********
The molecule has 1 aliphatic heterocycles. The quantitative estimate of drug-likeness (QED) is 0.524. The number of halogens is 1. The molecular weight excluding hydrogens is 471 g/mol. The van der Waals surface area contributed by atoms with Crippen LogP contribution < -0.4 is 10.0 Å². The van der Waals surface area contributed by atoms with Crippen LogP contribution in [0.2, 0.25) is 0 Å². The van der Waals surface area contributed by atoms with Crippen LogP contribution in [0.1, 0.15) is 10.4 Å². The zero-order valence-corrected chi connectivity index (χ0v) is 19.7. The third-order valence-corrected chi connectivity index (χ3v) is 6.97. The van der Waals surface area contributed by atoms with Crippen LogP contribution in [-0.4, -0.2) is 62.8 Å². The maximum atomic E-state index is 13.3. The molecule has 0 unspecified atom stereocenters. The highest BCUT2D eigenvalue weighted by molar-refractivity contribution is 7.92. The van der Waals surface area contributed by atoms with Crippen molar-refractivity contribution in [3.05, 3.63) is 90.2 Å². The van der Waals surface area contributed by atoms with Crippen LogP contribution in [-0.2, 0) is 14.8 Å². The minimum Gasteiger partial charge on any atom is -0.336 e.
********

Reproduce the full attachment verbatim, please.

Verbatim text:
The molecule has 1 aliphatic heterocycles. The quantitative estimate of drug-likeness (QED) is 0.524. The number of halogens is 1. The molecular weight excluding hydrogens is 471 g/mol. The van der Waals surface area contributed by atoms with Crippen LogP contribution < -0.4 is 10.0 Å². The van der Waals surface area contributed by atoms with Crippen LogP contribution in [0.2, 0.25) is 0 Å². The van der Waals surface area contributed by atoms with Crippen LogP contribution in [0.1, 0.15) is 10.4 Å². The zero-order valence-corrected chi connectivity index (χ0v) is 19.7. The third-order valence-corrected chi connectivity index (χ3v) is 6.97. The van der Waals surface area contributed by atoms with Crippen LogP contribution in [-0.4, -0.2) is 62.8 Å². The maximum atomic E-state index is 13.3. The molecule has 0 unspecified atom stereocenters. The highest BCUT2D eigenvalue weighted by molar-refractivity contribution is 7.92. The van der Waals surface area contributed by atoms with Crippen molar-refractivity contribution in [3.05, 3.63) is 90.2 Å². The van der Waals surface area contributed by atoms with Crippen LogP contribution in [-0.2, 0) is 14.8 Å². The minimum Gasteiger partial charge on any atom is -0.336 e.